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Right on cue

By Li Yingxue | China Daily | Updated: 2019-11-29 07:30
Wu Jiabing, who has worked with Western and Southeast Asian cuisines for 18 years, has created the menu for Cue mixing different cuisines and creating his own style of dishes. [Photo provided to China Daily]

For his smoked pork ribs, Yuan uses Iberian pork, which looks like an American-style barbecue but actually has a Thai flavor. Similarly, he uses traditional Western cooking methods for his pan-fried Australian scallops but he replaces the traditional sauce with an Indian red curry paste.

His casserole dishes are stewed slowly over a low heat and also surprise diners with their unexpected flavors - the roast lamb leg is stewed for 24 hours with homemade rendang paste and coconut syrup to lend it a Southeast Asian flavor, while his beef brisket is stewed for 30 hours with Korean bean sauce.

Wu always carries a pen and tweezers in his sleeve pocket, a habit he developed more than a decade ago. He uses the tweezers to adjust the plating before serving, or dips it in a sauce to taste it. Wu uses the pen to jot down inspiration and ideas for new dishes.

Each of his dishes is tested with different flavors many times until he finds the best pairing for the ingredients.

His silver codfish with cabbage salad is a dish that evolved out of a lot of experimentation with different flavors. "At first, I used a creamy sauce and asparagus to pair with the codfish but the traditional flavor did not wow the diners. So, when I tried out using miso and teriyaki sauces to match with the codfish, everyone loved it," Wu recalls.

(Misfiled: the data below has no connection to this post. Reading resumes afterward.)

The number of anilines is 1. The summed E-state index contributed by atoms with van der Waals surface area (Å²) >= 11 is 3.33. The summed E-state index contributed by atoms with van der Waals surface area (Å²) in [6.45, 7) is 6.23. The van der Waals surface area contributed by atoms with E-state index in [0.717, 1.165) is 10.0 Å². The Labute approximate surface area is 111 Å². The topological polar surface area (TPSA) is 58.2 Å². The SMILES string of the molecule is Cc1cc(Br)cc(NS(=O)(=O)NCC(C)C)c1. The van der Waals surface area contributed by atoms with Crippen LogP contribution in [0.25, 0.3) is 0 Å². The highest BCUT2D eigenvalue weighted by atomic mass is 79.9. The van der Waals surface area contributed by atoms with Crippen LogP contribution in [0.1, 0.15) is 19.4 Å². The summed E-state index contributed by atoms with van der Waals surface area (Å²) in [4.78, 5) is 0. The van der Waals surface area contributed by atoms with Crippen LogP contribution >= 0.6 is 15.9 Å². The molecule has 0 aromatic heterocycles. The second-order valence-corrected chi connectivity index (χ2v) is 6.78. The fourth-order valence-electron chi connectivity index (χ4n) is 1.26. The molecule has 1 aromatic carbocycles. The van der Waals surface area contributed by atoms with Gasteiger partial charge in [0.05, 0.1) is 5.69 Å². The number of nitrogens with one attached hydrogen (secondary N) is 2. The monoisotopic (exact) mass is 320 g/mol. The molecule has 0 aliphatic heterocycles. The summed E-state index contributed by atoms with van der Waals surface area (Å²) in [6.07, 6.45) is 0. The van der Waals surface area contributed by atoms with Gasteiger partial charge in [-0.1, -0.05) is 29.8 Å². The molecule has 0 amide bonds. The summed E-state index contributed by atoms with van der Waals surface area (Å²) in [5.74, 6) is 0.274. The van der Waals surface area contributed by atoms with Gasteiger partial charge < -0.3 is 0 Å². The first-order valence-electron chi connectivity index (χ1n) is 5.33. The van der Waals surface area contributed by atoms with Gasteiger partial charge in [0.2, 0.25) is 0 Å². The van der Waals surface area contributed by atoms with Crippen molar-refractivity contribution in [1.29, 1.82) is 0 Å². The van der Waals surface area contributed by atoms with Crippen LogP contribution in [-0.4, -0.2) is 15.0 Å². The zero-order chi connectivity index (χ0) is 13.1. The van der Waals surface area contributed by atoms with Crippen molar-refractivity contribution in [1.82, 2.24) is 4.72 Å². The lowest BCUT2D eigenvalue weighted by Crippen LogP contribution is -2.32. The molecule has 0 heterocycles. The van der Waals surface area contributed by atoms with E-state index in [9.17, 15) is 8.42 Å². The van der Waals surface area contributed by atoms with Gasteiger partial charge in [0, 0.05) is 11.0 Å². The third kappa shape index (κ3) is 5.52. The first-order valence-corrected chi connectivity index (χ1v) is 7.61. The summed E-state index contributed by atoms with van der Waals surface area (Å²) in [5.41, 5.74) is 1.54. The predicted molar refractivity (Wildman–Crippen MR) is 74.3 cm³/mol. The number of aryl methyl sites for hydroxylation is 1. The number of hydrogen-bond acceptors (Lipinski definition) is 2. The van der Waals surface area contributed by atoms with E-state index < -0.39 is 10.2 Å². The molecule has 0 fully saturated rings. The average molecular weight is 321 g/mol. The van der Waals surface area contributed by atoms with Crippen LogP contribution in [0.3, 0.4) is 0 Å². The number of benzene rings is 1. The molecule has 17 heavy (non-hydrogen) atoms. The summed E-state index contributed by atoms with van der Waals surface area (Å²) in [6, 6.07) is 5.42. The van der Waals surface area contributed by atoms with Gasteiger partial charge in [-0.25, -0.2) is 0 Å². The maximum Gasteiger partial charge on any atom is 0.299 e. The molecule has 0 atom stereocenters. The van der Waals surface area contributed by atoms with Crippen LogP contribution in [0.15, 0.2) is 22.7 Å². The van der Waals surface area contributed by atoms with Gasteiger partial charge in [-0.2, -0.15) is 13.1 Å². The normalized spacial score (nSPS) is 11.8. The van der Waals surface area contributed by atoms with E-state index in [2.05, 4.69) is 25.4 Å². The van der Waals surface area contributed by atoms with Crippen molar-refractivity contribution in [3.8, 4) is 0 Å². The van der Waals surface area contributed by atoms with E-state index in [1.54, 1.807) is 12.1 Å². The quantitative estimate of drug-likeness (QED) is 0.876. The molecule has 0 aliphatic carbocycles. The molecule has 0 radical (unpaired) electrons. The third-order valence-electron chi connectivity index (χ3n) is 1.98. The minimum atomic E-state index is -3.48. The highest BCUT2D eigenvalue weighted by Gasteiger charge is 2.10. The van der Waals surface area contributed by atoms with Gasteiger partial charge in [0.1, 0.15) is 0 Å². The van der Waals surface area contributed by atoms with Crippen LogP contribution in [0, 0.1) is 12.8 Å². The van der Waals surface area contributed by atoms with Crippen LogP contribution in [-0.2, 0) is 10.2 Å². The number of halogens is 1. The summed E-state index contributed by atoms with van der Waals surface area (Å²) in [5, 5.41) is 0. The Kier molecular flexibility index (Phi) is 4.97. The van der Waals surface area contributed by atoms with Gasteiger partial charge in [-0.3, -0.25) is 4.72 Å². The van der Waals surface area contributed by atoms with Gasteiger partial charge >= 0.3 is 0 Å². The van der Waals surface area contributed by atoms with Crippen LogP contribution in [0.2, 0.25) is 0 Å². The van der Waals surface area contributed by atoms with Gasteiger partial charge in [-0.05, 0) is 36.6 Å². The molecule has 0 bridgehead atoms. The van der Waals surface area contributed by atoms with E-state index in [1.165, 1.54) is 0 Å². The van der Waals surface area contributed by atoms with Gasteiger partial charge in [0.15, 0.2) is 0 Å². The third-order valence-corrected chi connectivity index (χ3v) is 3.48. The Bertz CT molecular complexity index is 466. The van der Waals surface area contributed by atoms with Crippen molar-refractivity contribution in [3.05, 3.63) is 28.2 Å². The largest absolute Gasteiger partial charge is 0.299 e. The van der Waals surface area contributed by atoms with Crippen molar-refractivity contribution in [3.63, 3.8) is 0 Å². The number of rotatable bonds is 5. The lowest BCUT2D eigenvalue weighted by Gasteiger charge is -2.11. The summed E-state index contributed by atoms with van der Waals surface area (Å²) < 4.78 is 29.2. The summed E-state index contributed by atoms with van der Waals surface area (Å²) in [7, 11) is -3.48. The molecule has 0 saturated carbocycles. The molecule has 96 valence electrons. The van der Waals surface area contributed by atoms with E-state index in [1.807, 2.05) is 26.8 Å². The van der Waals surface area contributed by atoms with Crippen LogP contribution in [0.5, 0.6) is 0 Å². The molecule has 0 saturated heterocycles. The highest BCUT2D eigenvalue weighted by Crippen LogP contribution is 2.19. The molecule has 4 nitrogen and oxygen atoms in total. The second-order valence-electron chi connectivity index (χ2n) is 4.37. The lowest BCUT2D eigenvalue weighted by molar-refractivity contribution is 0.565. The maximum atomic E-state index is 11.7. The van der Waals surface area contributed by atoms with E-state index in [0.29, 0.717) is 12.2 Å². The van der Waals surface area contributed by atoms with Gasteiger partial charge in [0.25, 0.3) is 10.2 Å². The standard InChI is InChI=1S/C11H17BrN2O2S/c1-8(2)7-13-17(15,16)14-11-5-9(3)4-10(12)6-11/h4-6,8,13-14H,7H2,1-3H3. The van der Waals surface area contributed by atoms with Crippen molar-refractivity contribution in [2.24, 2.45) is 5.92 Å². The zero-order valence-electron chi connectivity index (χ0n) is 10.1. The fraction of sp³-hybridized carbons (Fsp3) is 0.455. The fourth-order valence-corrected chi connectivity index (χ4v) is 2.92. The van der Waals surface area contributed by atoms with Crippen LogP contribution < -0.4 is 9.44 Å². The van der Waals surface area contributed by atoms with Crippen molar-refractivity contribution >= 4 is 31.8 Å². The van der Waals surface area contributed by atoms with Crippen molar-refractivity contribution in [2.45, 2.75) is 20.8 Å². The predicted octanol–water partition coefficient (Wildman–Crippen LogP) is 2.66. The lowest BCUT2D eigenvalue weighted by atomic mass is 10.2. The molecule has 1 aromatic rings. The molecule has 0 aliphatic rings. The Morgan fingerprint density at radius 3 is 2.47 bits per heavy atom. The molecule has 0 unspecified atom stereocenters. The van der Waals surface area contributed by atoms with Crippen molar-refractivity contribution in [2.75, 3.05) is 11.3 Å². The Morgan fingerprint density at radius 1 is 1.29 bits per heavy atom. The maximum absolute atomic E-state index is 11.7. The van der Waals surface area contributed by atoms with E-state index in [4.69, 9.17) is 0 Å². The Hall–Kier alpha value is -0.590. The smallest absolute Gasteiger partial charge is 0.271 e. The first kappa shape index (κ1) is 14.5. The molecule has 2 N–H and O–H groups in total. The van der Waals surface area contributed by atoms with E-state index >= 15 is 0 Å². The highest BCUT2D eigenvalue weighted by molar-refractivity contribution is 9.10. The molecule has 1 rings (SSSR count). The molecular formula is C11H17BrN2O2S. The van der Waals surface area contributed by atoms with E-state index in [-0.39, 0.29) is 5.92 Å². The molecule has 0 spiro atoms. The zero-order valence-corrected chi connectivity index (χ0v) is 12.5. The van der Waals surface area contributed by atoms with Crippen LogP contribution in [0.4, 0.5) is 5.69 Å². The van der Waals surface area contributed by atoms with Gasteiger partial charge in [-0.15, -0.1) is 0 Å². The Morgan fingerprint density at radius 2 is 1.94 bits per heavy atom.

Wu Jiabing, who has worked with Western and Southeast Asian cuisines for 18 years, has created the menu for Cue mixing different cuisines and creating his own style of dishes. [Photo provided to China Daily]

For the traditional cabbage salad, he adds butter-fried instant noodles and almond slices for added crispiness.

A dish he dubbed Chengdu Tofu in Paris is also popular among diners. It's Wu's Western take on the traditional mapo tofu. He puts a layer of white cream sauce at the bottom of the pot and then pours in cooked mapo tofu, which he tops with cheese before placing the pot in the oven.

When it is ready to serve, Wu adds a layer of fried Sichuan chili and peanuts for extra crispiness.

"When you pick up a piece of tofu, it is covered with cheese and minced pork which is creamy and flavorful, and it's like a combination of flavors from Chengdu and Paris," Wu says.

When it comes to creating staples, Wu presents typical Chinese cuisine noodles - traditional Beijing noodles with sesame paste and Shanghai-style noodles with scallion oil.

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